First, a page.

Caitlin Rose is one of those timeless country talents, and a bold, fresh look at what made country music so appealing to begin with. But to label her as strictly country is a bit unfair; she’s country the same way as Willie Nelson or Johnny Cash. If her debut EP Dead Flowers is any hint of what her full-length will offer later this year, she’s primed to give Nashville a tambourine-toting run for its money.
Vocally, she’s got a rich and deep heritage behind her; in that department it’s impossible not to compare her to Patsy Cline, Loretta Lynn, Emmylou Harris or June Carter. But she’s also got a distinctly modern sensibility, and she fits in well with – and perhaps stands out from – the current pack of vintage-sounding leading ladies. There are shades of Jenny Lewis, Kimya Dawson and Zooey Deschanel, but Rose has a gutsy quality that sets her apart.
Dead Flowers opens with the bluegrass-tinged teen pregnancy tale, Shotgun Wedding. Rose sings, “True love’s a shotgun wedding; you can’t plan it out,” before the band explodes in full foot-stomping force with mandolin, acoustic guitar and upright bass. Rose (only 19 when the album was recorded) comes across as in complete control, captivating the musicians who surround her.
Answer In One Of These Bottles is a swooning, drunken two-step. Rose sings, “Drink one, drink two. I’m drinkin’ just for you to find out what it is that happened to my heart,” and “I’m a’gonna drink ’til I forget the question.” This one belongs on the top shelf with Hank Williams‘s Tear In My Beer and Willie Nelson’s I Gotta Get Drunk.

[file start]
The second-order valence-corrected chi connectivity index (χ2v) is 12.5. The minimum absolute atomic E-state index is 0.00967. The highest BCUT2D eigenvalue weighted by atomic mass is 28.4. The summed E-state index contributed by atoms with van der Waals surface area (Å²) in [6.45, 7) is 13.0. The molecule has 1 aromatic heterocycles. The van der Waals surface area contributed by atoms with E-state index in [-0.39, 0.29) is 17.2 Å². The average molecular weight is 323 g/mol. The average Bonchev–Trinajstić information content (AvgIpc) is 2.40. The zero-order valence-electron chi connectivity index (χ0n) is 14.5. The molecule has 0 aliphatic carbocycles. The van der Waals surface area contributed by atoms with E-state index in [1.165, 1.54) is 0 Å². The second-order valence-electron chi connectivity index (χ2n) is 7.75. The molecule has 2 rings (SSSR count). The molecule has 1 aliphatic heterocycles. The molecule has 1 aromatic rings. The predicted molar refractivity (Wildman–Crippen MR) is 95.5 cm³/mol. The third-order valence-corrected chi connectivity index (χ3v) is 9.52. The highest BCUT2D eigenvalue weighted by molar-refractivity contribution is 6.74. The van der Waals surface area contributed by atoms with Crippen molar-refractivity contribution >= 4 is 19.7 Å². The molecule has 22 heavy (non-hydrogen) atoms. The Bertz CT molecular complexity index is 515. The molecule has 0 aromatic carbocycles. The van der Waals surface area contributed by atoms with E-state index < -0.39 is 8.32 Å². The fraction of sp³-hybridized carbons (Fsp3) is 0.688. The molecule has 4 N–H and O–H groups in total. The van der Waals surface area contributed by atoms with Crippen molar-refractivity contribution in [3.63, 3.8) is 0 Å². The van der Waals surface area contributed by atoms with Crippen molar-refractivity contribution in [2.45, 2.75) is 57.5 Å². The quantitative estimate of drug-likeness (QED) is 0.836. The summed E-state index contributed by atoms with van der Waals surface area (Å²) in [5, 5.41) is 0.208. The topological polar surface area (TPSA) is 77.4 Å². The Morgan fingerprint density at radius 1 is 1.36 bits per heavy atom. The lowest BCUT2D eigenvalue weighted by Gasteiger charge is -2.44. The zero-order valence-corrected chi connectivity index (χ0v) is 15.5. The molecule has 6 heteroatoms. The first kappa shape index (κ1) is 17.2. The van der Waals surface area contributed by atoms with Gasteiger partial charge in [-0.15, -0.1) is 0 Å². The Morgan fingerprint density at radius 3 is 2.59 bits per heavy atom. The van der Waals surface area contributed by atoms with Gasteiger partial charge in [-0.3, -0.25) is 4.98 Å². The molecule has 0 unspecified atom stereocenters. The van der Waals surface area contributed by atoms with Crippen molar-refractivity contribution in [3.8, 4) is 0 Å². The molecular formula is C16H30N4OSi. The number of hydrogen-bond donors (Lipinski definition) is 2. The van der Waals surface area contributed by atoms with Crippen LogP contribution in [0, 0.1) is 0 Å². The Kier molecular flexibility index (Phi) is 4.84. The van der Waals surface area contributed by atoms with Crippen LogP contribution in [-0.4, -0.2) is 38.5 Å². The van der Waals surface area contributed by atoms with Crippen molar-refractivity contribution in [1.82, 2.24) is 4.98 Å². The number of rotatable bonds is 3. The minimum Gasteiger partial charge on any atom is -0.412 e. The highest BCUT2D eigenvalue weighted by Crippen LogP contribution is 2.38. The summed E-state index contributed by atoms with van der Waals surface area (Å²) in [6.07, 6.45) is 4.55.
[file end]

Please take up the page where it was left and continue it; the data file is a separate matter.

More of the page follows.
Docket is perhaps the best glimpse we get of Rose’s tongue-in-cheek toughness, and it plays well over the bare-bones acoustic guitar backdrop. She defends her vices in perhaps the most beguiling country lyric this side of Boy Named Sue: “I got a fresh pack, I got a red Bic. The Surgeon General can suck on my dick.”
Gorilla Man’s sassy, jangling a cappella swagger smacks of big-sky schoolyard trash talk (“And now, you’re with some chimpanzee, and all she’s doin’ is apin’ me!”), channelled through the Appalachian hill tradition. The other side of this aesthetic is achieved beautifully in the aching closer, T-Shirt, at the end of which she tosses her tambourine down in disgust at the song’s end, in utter abandon and disengagement.
Of the two cover songs on the EP, the most notably awe-inspiring is the title track, a stripped-down rendition of The Rolling Stones‘ Dead Flowers. With its crying steel guitars and Rose’s bell-clear voice – which never once betrays her youth – this version carries a gut-shot heartache the original only hinted at; Rose certainly makes it her own.
Caitlin Rose is the kind of voice that comes round perhaps only a handful of times in a generation. And while she calls up images of generations gone by, she’s a perfectly modern blend of country music and rock ‘n’ roll attitude. To say she’s the new Willie Nelson would perhaps be a stretch, but her debut EP offers a rare brand of windswept promise.